Local January 31, 2023 | 8:01 am

Canada, the destination to migrate for Dominican professionals

Despite the numerous and diverse migration options offered by Canada and each of its provinces, the majority of Dominicans arrived in the North American country with a study visa, or a work permit, or ended up changing to one of these programs if they applied. The latter was the case of Mariela Morales, a 42-year-old Dominican with a Business Administration degree who decided to leave everything and move to Canada in 2014 to start a business. But when they arrived, she, her husband, and their young son realized it would be an uphill journey.

At the time, they decided to change the investor visa program so that Mariela could pursue a postgraduate degree while her husband received a work permit that lasted roughly the same amount of time. “Initially, we came with an investor visa, but when we arrived, the adviser who assigned us told us that we didn’t have to go through this process if we wanted to save money starting a business, that we should do it through studies, so I changed the program to the student visa,” Morales explains.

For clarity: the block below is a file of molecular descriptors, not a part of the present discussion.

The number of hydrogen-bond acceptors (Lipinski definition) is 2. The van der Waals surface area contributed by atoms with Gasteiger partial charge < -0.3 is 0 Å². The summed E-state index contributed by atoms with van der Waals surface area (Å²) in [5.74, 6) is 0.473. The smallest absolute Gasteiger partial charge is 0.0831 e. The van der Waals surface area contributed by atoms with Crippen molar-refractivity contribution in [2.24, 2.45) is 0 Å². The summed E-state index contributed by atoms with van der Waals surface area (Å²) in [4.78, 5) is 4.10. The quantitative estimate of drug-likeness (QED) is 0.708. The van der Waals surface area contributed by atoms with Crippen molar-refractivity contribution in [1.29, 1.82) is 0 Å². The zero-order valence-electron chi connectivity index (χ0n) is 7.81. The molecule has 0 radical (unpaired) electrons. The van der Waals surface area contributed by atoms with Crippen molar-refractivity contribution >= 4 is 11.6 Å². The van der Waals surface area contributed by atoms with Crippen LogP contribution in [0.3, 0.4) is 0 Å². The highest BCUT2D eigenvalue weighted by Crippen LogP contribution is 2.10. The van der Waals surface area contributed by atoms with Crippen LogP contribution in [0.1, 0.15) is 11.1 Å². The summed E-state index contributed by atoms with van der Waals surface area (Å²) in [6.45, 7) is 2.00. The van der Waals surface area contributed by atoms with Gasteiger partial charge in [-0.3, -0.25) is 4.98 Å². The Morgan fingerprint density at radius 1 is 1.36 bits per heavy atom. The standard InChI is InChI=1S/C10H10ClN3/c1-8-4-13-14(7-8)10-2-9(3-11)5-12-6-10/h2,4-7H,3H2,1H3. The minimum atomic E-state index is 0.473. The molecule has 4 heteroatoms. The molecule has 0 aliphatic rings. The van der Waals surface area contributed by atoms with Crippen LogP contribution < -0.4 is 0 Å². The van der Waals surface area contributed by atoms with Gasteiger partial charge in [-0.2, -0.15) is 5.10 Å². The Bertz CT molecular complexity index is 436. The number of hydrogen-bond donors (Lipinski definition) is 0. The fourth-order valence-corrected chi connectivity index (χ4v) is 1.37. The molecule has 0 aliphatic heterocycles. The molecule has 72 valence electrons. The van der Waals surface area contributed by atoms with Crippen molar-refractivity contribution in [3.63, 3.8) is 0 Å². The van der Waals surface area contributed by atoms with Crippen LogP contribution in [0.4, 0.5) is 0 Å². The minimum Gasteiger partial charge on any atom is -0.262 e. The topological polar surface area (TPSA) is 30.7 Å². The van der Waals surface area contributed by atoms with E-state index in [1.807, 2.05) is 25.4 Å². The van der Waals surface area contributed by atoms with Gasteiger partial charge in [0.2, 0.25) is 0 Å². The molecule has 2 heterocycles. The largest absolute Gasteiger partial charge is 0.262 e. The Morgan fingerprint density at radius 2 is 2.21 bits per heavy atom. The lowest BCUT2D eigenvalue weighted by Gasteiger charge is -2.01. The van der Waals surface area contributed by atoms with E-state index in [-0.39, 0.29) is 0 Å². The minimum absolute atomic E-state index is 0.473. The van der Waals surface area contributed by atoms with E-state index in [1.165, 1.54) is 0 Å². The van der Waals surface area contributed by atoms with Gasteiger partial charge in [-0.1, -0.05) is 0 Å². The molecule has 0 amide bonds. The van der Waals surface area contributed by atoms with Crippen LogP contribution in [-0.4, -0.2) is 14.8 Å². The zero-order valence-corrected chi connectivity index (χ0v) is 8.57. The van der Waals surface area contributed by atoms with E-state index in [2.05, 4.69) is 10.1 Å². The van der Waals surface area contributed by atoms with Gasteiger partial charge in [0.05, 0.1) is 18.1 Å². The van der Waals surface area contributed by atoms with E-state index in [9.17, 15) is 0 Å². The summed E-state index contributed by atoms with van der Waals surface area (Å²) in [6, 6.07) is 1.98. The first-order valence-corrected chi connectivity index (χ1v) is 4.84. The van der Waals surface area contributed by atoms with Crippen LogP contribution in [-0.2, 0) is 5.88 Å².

They were legally allowed to stay in Saskatoon, Saskatchewan, for a year and a half with both permits. They decided to stay because it provided them with “a lot of openness and facilities” at the time, mainly because housing and food costs were lower. They were granted permanent residence in this province after meeting the requirements, and they later applied for Canadian citizenship after meeting the federal requirements.


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Paul Tierney
January 31, 2023 8:21 am

Young professionals find migrating to solid countries offer more opportunities for them than staying in the discouraging environment of the RD. Canada has a lot to offer. Yet, getting use to its cold months is what has to be endured to have opportunity.

January 31, 2023 1:27 pm
Reply to  Paul Tierney

I agree with your statement. Unfortunately, in RD there is still employment discrimination by private employers, and everything related to stable, high paying government jobs revolves around the aspect of “politics”. In RD the majority of employers are mom and pops that do not think out of the box, never been exposed to formal corporate governance or have not received formal business education. It’s always and who is a friend of a friend of a friend.

Last edited 1 year ago by MayaLuna